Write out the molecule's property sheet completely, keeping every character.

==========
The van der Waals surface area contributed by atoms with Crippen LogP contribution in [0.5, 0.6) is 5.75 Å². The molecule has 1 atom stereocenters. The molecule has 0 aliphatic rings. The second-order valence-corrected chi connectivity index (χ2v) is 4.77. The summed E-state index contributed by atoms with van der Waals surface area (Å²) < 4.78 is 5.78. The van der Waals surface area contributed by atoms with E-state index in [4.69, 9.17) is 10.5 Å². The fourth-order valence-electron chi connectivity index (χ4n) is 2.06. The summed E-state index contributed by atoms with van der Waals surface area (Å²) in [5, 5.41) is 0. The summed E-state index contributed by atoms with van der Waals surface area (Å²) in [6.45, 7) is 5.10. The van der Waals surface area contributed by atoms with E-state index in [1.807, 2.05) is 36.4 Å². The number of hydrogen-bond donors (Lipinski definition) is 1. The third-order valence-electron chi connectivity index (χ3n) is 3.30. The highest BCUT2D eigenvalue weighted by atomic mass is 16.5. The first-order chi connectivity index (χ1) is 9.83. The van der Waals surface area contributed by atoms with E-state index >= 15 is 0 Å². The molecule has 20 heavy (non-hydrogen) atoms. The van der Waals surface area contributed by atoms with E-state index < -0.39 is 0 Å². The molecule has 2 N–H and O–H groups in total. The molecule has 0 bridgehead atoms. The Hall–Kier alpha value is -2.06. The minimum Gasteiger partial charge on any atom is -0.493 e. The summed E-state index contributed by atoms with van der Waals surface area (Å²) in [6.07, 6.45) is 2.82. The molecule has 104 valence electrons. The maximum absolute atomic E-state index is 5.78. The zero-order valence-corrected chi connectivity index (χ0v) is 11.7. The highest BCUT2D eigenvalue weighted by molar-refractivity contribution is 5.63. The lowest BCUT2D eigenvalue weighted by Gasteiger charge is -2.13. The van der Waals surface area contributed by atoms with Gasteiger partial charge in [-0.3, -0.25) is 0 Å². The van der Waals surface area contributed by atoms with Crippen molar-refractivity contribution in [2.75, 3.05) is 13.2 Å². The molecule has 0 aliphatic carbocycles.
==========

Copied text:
The van der Waals surface area contributed by atoms with Crippen LogP contribution in [0.5, 0.6) is 5.75 Å². The molecule has 1 atom stereocenters. The molecule has 0 aliphatic rings. The second-order valence-corrected chi connectivity index (χ2v) is 4.77. The summed E-state index contributed by atoms with van der Waals surface area (Å²) < 4.78 is 5.78. The van der Waals surface area contributed by atoms with E-state index in [4.69, 9.17) is 10.5 Å². The fourth-order valence-electron chi connectivity index (χ4n) is 2.06. The summed E-state index contributed by atoms with van der Waals surface area (Å²) in [5, 5.41) is 0. The summed E-state index contributed by atoms with van der Waals surface area (Å²) in [6.45, 7) is 5.10. The van der Waals surface area contributed by atoms with E-state index in [1.807, 2.05) is 36.4 Å². The number of hydrogen-bond donors (Lipinski definition) is 1. The third-order valence-electron chi connectivity index (χ3n) is 3.30. The highest BCUT2D eigenvalue weighted by atomic mass is 16.5. The first-order chi connectivity index (χ1) is 9.83. The van der Waals surface area contributed by atoms with E-state index >= 15 is 0 Å². The molecule has 20 heavy (non-hydrogen) atoms. The van der Waals surface area contributed by atoms with E-state index < -0.39 is 0 Å². The molecule has 2 N–H and O–H groups in total. The molecule has 0 bridgehead atoms. The Hall–Kier alpha value is -2.06. The minimum Gasteiger partial charge on any atom is -0.493 e. The summed E-state index contributed by atoms with van der Waals surface area (Å²) in [6.07, 6.45) is 2.82. The molecule has 104 valence electrons. The maximum absolute atomic E-state index is 5.78. The zero-order valence-corrected chi connectivity index (χ0v) is 11.7. The highest BCUT2D eigenvalue weighted by molar-refractivity contribution is 5.63. The lowest BCUT2D eigenvalue weighted by Gasteiger charge is -2.13. The van der Waals surface area contributed by atoms with Gasteiger partial charge in [-0.3, -0.25) is 0 Å². The van der Waals surface area contributed by atoms with Crippen molar-refractivity contribution in [2.75, 3.05) is 13.2 Å². The molecule has 0 aliphatic carbocycles.